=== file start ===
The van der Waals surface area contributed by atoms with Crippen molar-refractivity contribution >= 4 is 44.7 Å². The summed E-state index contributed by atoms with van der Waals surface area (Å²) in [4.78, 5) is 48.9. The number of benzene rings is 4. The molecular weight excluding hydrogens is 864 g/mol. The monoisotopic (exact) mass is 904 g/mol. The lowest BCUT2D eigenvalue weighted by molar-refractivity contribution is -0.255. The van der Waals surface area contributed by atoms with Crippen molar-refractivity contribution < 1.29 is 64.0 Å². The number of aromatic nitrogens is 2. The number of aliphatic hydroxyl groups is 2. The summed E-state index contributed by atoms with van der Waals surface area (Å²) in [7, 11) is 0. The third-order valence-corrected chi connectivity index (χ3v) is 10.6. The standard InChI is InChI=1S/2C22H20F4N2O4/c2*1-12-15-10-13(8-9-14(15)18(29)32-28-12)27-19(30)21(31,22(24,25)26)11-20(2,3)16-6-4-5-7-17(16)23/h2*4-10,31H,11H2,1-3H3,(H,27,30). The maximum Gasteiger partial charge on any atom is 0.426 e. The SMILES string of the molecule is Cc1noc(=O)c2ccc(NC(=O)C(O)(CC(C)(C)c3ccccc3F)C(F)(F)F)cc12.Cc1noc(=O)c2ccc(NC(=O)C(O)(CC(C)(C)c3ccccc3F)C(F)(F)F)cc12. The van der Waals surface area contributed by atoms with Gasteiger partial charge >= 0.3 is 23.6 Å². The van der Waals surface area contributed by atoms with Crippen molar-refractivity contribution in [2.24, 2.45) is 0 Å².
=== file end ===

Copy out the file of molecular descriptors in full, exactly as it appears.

The van der Waals surface area contributed by atoms with Crippen molar-refractivity contribution >= 4 is 44.7 Å². The summed E-state index contributed by atoms with van der Waals surface area (Å²) in [4.78, 5) is 48.9. The number of benzene rings is 4. The molecular weight excluding hydrogens is 864 g/mol. The monoisotopic (exact) mass is 904 g/mol. The lowest BCUT2D eigenvalue weighted by molar-refractivity contribution is -0.255. The van der Waals surface area contributed by atoms with Crippen molar-refractivity contribution < 1.29 is 64.0 Å². The number of aromatic nitrogens is 2. The number of aliphatic hydroxyl groups is 2. The summed E-state index contributed by atoms with van der Waals surface area (Å²) in [7, 11) is 0. The third-order valence-corrected chi connectivity index (χ3v) is 10.6. The standard InChI is InChI=1S/2C22H20F4N2O4/c2*1-12-15-10-13(8-9-14(15)18(29)32-28-12)27-19(30)21(31,22(24,25)26)11-20(2,3)16-6-4-5-7-17(16)23/h2*4-10,31H,11H2,1-3H3,(H,27,30). The maximum Gasteiger partial charge on any atom is 0.426 e. The SMILES string of the molecule is Cc1noc(=O)c2ccc(NC(=O)C(O)(CC(C)(C)c3ccccc3F)C(F)(F)F)cc12.Cc1noc(=O)c2ccc(NC(=O)C(O)(CC(C)(C)c3ccccc3F)C(F)(F)F)cc12. The van der Waals surface area contributed by atoms with Gasteiger partial charge >= 0.3 is 23.6 Å². The van der Waals surface area contributed by atoms with Crippen molar-refractivity contribution in [2.24, 2.45) is 0 Å².